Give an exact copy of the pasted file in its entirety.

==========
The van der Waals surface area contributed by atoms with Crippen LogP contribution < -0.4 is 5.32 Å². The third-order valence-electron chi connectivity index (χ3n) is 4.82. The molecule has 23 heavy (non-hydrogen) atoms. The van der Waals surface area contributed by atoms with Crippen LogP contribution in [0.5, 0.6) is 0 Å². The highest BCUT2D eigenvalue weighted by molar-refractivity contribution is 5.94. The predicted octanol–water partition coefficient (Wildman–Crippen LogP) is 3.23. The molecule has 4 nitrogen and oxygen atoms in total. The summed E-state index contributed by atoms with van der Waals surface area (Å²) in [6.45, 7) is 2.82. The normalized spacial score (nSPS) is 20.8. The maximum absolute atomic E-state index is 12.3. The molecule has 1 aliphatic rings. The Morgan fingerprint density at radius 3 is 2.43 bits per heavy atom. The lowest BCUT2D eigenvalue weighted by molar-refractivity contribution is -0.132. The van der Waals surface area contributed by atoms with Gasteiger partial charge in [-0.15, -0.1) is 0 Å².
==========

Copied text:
The van der Waals surface area contributed by atoms with Crippen LogP contribution < -0.4 is 5.32 Å². The third-order valence-electron chi connectivity index (χ3n) is 4.82. The molecule has 23 heavy (non-hydrogen) atoms. The van der Waals surface area contributed by atoms with Crippen LogP contribution in [0.5, 0.6) is 0 Å². The highest BCUT2D eigenvalue weighted by molar-refractivity contribution is 5.94. The predicted octanol–water partition coefficient (Wildman–Crippen LogP) is 3.23. The molecule has 4 nitrogen and oxygen atoms in total. The summed E-state index contributed by atoms with van der Waals surface area (Å²) in [6.45, 7) is 2.82. The normalized spacial score (nSPS) is 20.8. The maximum absolute atomic E-state index is 12.3. The molecule has 1 aliphatic rings. The Morgan fingerprint density at radius 3 is 2.43 bits per heavy atom. The lowest BCUT2D eigenvalue weighted by molar-refractivity contribution is -0.132. The van der Waals surface area contributed by atoms with Gasteiger partial charge in [-0.15, -0.1) is 0 Å².